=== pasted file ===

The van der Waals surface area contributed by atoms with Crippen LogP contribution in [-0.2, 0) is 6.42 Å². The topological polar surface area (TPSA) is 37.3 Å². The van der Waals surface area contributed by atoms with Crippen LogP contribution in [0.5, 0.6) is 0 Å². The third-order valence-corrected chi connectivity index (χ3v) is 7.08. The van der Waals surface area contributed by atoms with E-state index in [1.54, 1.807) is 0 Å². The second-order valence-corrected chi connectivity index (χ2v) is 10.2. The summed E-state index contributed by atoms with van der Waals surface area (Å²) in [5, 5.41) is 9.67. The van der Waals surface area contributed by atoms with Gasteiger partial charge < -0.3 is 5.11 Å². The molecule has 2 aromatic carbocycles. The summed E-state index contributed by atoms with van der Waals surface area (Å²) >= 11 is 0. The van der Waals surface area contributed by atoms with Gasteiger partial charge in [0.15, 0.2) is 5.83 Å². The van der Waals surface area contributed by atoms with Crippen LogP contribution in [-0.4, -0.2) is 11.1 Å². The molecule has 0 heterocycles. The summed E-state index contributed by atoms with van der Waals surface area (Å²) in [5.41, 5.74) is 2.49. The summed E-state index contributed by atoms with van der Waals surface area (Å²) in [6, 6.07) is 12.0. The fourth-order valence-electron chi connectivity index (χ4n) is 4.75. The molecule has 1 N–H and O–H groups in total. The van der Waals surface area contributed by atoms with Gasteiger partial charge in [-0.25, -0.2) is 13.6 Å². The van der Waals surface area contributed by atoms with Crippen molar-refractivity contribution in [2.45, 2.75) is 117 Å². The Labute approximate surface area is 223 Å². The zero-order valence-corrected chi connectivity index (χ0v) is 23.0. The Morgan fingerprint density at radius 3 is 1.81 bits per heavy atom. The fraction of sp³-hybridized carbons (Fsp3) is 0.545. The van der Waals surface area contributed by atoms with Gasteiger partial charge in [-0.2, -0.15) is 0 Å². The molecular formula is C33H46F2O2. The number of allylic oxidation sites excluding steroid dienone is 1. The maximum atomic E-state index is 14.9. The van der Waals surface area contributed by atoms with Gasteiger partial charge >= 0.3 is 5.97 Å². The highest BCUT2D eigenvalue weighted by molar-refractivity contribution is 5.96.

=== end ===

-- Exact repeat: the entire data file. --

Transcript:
The van der Waals surface area contributed by atoms with Crippen LogP contribution in [-0.2, 0) is 6.42 Å². The topological polar surface area (TPSA) is 37.3 Å². The van der Waals surface area contributed by atoms with Crippen LogP contribution in [0.5, 0.6) is 0 Å². The third-order valence-corrected chi connectivity index (χ3v) is 7.08. The van der Waals surface area contributed by atoms with E-state index in [1.54, 1.807) is 0 Å². The second-order valence-corrected chi connectivity index (χ2v) is 10.2. The summed E-state index contributed by atoms with van der Waals surface area (Å²) in [5, 5.41) is 9.67. The van der Waals surface area contributed by atoms with Gasteiger partial charge < -0.3 is 5.11 Å². The molecule has 2 aromatic carbocycles. The summed E-state index contributed by atoms with van der Waals surface area (Å²) >= 11 is 0. The van der Waals surface area contributed by atoms with Gasteiger partial charge in [0.15, 0.2) is 5.83 Å². The van der Waals surface area contributed by atoms with Crippen LogP contribution in [-0.4, -0.2) is 11.1 Å². The molecule has 0 heterocycles. The summed E-state index contributed by atoms with van der Waals surface area (Å²) in [5.41, 5.74) is 2.49. The summed E-state index contributed by atoms with van der Waals surface area (Å²) in [6, 6.07) is 12.0. The fourth-order valence-electron chi connectivity index (χ4n) is 4.75. The molecule has 1 N–H and O–H groups in total. The van der Waals surface area contributed by atoms with Gasteiger partial charge in [-0.25, -0.2) is 13.6 Å². The van der Waals surface area contributed by atoms with Crippen molar-refractivity contribution in [2.45, 2.75) is 117 Å². The Labute approximate surface area is 223 Å². The zero-order valence-corrected chi connectivity index (χ0v) is 23.0. The Morgan fingerprint density at radius 3 is 1.81 bits per heavy atom. The fraction of sp³-hybridized carbons (Fsp3) is 0.545. The van der Waals surface area contributed by atoms with Gasteiger partial charge in [-0.2, -0.15) is 0 Å². The molecular formula is C33H46F2O2. The number of allylic oxidation sites excluding steroid dienone is 1. The maximum atomic E-state index is 14.9. The van der Waals surface area contributed by atoms with Gasteiger partial charge >= 0.3 is 5.97 Å². The highest BCUT2D eigenvalue weighted by molar-refractivity contribution is 5.96.